Consumers to Lose Access to One Credit Score

Consumers to Lose Access to One Credit Score

February 8, 2009         Written By Sarah Hefner

Credit scores are the only windows that consumers have on how they look to lenders when they apply for a loan and the rates they can reasonably expect to receive. Unfortunately, one window is about to be closed by Experian on February 13, when it discontinues the distribution of Experian based FICO scores and reports from

FICO is the credit score created by Fair Isaac and the score that is most widely used by lenders. is Fair Isaac’s consumer website that allows people pay to see their credit score. Each person has three FICO scores that are based on data provided by Experian, TransUnion, and Equifax. After February 13, consumers will only be able to get two scores–those provided by Equifax and TransUnion.

If you are about to apply for a credit card, mortgage, or auto loan, experts suggest knowing all of the scores that the lender will receive and purchase the Experian-based FICO score while you still can. They recommend checking the details of each report to make sure no mistakes have been made that may harm your credit score.

Although consumers will no longer have this information from Experian, lenders in the loan application process will still use the score. Lenders and credit bureaus are becoming more accurate about the segmentation and criteria they use to judge the risk of borrowers. Typically, lenders are quick to use a change in credit score to increase rates and lower credit limits. Experts suggest that because this score is so important, lenders and credit bureaus should make the process a little more transparent to help consumers; in today’s tight, sensitive lending environment, even people with good scores are being affected and don’t understand why their scores may be changing.

FICO scores are the credit scores most lenders and financial institutions use to determine your credit risk. Each score is based on information the credit bureau keeps on file about you. Your scores go up or down as your information and account history changes. The three FICO scores are important because they affect both the amount of the loan and terms of the loan (interest rate, credit limit, etc.) lenders will offer you at any given time.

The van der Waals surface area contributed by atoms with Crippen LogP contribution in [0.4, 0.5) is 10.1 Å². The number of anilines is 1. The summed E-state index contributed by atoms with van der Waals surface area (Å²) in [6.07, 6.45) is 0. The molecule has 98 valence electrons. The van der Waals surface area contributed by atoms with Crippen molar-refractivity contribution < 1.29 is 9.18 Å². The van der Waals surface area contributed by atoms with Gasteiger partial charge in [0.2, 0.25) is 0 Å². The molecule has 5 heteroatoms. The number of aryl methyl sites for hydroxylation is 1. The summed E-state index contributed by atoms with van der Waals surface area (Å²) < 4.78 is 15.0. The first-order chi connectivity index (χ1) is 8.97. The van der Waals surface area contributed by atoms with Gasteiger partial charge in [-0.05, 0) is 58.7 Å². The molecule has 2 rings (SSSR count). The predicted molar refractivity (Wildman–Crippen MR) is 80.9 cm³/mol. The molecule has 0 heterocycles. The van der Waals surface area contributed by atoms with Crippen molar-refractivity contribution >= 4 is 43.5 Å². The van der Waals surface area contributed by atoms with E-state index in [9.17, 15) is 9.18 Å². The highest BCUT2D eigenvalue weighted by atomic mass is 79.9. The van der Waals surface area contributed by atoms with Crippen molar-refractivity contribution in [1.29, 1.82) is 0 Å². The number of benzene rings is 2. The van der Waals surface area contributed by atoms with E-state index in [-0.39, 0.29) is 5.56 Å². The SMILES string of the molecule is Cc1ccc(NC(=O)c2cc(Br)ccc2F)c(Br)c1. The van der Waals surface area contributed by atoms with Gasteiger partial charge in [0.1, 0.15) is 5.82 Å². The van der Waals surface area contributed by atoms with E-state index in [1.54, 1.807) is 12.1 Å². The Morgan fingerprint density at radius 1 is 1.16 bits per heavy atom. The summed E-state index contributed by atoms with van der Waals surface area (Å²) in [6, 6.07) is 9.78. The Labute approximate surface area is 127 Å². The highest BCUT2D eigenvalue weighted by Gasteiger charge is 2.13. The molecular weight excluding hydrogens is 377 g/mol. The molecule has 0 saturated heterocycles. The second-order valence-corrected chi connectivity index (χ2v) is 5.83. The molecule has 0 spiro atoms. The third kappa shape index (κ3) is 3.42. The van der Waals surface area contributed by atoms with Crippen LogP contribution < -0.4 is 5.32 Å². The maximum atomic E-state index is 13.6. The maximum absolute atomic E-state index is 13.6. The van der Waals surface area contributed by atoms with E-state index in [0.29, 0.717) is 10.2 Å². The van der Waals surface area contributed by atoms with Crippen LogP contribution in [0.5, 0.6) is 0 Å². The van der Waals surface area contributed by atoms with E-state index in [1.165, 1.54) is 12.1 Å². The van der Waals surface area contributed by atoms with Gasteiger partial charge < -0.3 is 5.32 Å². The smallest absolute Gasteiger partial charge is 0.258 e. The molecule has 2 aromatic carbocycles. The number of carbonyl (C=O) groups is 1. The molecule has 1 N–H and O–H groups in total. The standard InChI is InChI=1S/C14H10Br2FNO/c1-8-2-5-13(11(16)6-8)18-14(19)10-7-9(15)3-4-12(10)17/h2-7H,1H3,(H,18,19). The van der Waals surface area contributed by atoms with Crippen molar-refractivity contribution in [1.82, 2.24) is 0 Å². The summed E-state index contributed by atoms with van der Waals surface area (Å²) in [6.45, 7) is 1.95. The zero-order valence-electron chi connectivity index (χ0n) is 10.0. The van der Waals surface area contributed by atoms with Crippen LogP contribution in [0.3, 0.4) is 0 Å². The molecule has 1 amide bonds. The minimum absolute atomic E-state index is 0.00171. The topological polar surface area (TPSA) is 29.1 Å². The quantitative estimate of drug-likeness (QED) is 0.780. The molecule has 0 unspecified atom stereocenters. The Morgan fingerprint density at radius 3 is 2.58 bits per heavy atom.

Experts explain that confusion can also arise as there are other credit bureau scores, such as VantageScore that have a different scoring system, and not all creditors report to all three bureaus. It is recommended to ask the creditor which report they pull before applying for a card or a loan.

One way a consumer can help protect his credit score is by regularly getting copies of his credit report to make sure there are no errors. A free report is offered each year through

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The information contained within this article was accurate as of February 8, 2009. For up-to-date
information on any of the terms, cards or offers mentioned above, visit the issuer's website.


About Sarah Hefner

Sarah Hefner has written for several publications as well as serving as an editor to various writers. She graduated from the School of Communications & Journalism at Auburn University with a Bachelor of Arts degree in Public Relations.
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